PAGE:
Neighborhood Publication: “Autism Voices” and the growing cortex | Spectrum
Illustration by Laurène Boglio
Hello and welcome to this week’s community newsletter! I am your host, Chelsey B. Coombs, the engagement editor of Spectrum.
A spate of tweets this week promoted a new autism study from researchers at McGill University in Montreal, Canada.
How can we develop inclusive methods to capture experiences of autistic adolescents with different cognitive and linguistic abilities? @ ValrieCourchesn, @ RackebT et al. explored new ways to amplify the voices of autistic adolescents across the spectrum
???? by @ValrieCourchesnhttps: //t.co/a18KNJgIpe
– Autism Journal (@journalautism) September 6, 2021
The researchers conducted a new protocol called Autism Voices to collect first-person perspectives from young people with autism. This method involves interviewing parents or caregivers to develop a semi-structured interview tailored to an autistic person’s communication preferences and needs. For example, the researchers used picture cards and participants could respond by writing, texting with emojis, drawing, pointing, speaking, or using complementary or alternative means of communication.
Autistic participants had the most positive experiences with the most flexible interviewers, who could ask one unanswered question differently before moving on to the next. And participants with minimal verbal or intellectual disabilities were able to bring their own perspectives as long as their needs were taken into account, the study found.
“This methodology and approach to engagement will ultimately lead to empowerment and empowerment of the autistic community by engaging them as active actors in the research that affects them,” the researchers wrote.
The paper highlights that it is possible to involve young people from across the spectrum in participatory research. While participants with minimal verbal or intellectual disabilities tended to communicate in unconventional ways, they still communicated, were engaging, and had things to say!
– Autism Journal (@journalautism) September 6, 2021
Michelle Dawson, an autism researcher at the Hôpital Rivière-des-Prairies in Montreal, Canada, cited the study directly.
A new protocol (“Autism Voices”) for interviews with autistic people aged 11-18 years, pilot study, free of charge https://t.co/LtFrsxTreL “Our communication codes and processes enabled an in-depth analysis of what might otherwise have been considered unsuccessful interviews can be drawn “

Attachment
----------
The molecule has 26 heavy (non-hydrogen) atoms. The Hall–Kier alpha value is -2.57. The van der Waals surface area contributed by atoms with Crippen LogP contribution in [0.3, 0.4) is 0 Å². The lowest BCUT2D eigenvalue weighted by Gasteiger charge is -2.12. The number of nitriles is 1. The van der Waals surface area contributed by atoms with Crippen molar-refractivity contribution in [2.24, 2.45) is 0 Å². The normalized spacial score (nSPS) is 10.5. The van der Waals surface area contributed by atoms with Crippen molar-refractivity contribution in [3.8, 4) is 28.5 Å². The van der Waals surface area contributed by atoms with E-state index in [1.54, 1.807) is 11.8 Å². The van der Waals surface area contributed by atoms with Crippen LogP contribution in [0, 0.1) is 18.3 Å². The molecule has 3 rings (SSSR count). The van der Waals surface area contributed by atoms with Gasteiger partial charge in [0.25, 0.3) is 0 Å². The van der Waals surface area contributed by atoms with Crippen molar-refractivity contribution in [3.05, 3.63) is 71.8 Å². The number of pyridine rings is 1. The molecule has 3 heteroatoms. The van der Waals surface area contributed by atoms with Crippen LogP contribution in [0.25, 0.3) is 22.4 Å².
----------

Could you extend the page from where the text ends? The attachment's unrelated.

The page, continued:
– Michelle Dawson (@autismcrisis) September 4, 2021
The Olga Tennison Autism Research Center at La Trobe University in Melbourne, Australia tweeted that it was important that this work continue.
So important that work continues on various avenues so that the voices of autistic people can be heard given their differences in communication https://t.co/PxEOGYrqHd
– Olga Tennison Autism Research Center (OTARC) (@OlgaTennison) September 6, 2021
Elsewhere on Twitter, researchers raved about a new resource published in Cell that combines chromatin and transcription profiles in the developing human cerebral cortex.
Now online! Chromatin and gene regulation dynamics of the developing human cerebral cortex with single cell dissolution https://t.co/J2yiThzFDm
– Cell (@CellCellPress) August 13, 2021
PlumX Metrics shows the newspaper’s social media splash.
Investigator Sergiu P. Pasca, associate professor of psychiatry and behavioral science at Stanford University in California, thanked his coworkers for the research he described as “an effort into the logic of lineage progression and mapping #autism mutations.”
Our work on human cortical development is in @cell today. Strive to understand lineage logic and map #autism mutations Working with @WJGreenleaf
Led by ????: Alex @atrev_bio & Fabian (@EpigenomeI) & Jimena (@jimena_andersen) & Laksshman https://t.co/kZ3IxAha2V pic.twitter.com/NXb4YAvpWD
– Sergiu P. Pasca (@PascaStanford) August 14, 2021
Ashley Watson, Senior Scientist at STEMCELL Technologies, called it an “incredible resource”.
Incredible resource. I am particularly fascinated by the analytical method for prioritizing ASD mutations and the finding that CTCF motifs were often disturbed in cases versus controls. Another indication that chromatin architecture is a critical component of ASD pathogenesis? https://t.co/mwia62dBIu
– Ashley Watson (@lashleywatson) August 20, 2021
And Yang Luo, professor of medicine at Harvard University, commented on the “many cool methods to immerse yourself in.”
great work by @PascaStanford & @WJGreenleaf lab. Paired chromatin and transcriptional profiling in the development of the (human) brain. Lots of cool methods to immerse. Resources for predicting cell type specific activity in single nucleotide res. https://t.co/Gj3EHDHZj1 https: / /t.co/JcQ87QtNRQ pic.twitter.com/WioRnNigaU
– Yang Luo (@ yluo86) August 16, 2021
If you missed our August 31 webinar with Laurent Mottron, Professor of Psychiatry at the University of Montreal, Canada, you can now watch it on our website.
And don’t forget to sign up for our September 28 webinar, where Jeremy Veenstra-VanderWeele, Professor of Psychiatry at Columbia University, will speak about goals in developing new drugs for autism – and the barriers that researchers are facing can come across.
That’s it for this week’s Spectrum Community Newsletter! If you have any suggestions for interesting social contributions in the field of autism research, feel free to email me at firstname.lastname@example.org. We meet next week!
Quote this article: https://doi.org/10.53053/DUZE8641